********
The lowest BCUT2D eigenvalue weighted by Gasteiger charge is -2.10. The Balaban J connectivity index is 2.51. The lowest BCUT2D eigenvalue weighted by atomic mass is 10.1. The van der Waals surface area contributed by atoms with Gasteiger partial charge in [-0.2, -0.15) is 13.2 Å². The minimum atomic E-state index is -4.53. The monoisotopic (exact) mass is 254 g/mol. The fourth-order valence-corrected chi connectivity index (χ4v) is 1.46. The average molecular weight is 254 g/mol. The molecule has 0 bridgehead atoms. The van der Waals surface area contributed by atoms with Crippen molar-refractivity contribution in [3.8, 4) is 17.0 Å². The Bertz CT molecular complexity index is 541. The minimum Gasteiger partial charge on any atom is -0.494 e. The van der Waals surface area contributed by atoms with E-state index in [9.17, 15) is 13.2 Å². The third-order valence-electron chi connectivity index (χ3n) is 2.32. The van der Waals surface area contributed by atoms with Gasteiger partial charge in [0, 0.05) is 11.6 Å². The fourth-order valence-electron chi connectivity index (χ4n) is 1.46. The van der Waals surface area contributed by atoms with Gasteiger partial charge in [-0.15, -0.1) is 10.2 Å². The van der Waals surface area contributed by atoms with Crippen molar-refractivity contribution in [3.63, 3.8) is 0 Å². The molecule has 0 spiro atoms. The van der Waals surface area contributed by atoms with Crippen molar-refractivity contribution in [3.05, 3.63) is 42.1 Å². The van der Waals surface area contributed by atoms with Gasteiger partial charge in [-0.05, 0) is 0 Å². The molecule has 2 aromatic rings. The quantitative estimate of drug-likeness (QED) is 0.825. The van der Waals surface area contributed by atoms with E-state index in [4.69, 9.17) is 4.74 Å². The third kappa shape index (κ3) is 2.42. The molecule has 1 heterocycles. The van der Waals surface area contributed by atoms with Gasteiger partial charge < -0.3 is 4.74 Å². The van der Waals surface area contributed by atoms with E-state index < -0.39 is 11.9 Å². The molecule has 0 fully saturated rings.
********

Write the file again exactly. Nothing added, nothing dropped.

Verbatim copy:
The lowest BCUT2D eigenvalue weighted by Gasteiger charge is -2.10. The Balaban J connectivity index is 2.51. The lowest BCUT2D eigenvalue weighted by atomic mass is 10.1. The van der Waals surface area contributed by atoms with Gasteiger partial charge in [-0.2, -0.15) is 13.2 Å². The minimum atomic E-state index is -4.53. The monoisotopic (exact) mass is 254 g/mol. The fourth-order valence-corrected chi connectivity index (χ4v) is 1.46. The average molecular weight is 254 g/mol. The molecule has 0 bridgehead atoms. The van der Waals surface area contributed by atoms with Crippen molar-refractivity contribution in [3.8, 4) is 17.0 Å². The Bertz CT molecular complexity index is 541. The minimum Gasteiger partial charge on any atom is -0.494 e. The van der Waals surface area contributed by atoms with E-state index in [9.17, 15) is 13.2 Å². The third-order valence-electron chi connectivity index (χ3n) is 2.32. The van der Waals surface area contributed by atoms with Gasteiger partial charge in [0, 0.05) is 11.6 Å². The fourth-order valence-electron chi connectivity index (χ4n) is 1.46. The van der Waals surface area contributed by atoms with Gasteiger partial charge in [-0.15, -0.1) is 10.2 Å². The van der Waals surface area contributed by atoms with Crippen molar-refractivity contribution in [3.63, 3.8) is 0 Å². The molecule has 0 spiro atoms. The van der Waals surface area contributed by atoms with Crippen molar-refractivity contribution in [3.05, 3.63) is 42.1 Å². The van der Waals surface area contributed by atoms with Gasteiger partial charge in [-0.05, 0) is 0 Å². The molecule has 2 aromatic rings. The quantitative estimate of drug-likeness (QED) is 0.825. The van der Waals surface area contributed by atoms with E-state index in [4.69, 9.17) is 4.74 Å². The third kappa shape index (κ3) is 2.42. The molecule has 1 heterocycles. The van der Waals surface area contributed by atoms with Gasteiger partial charge < -0.3 is 4.74 Å². The van der Waals surface area contributed by atoms with E-state index < -0.39 is 11.9 Å². The molecule has 0 fully saturated rings.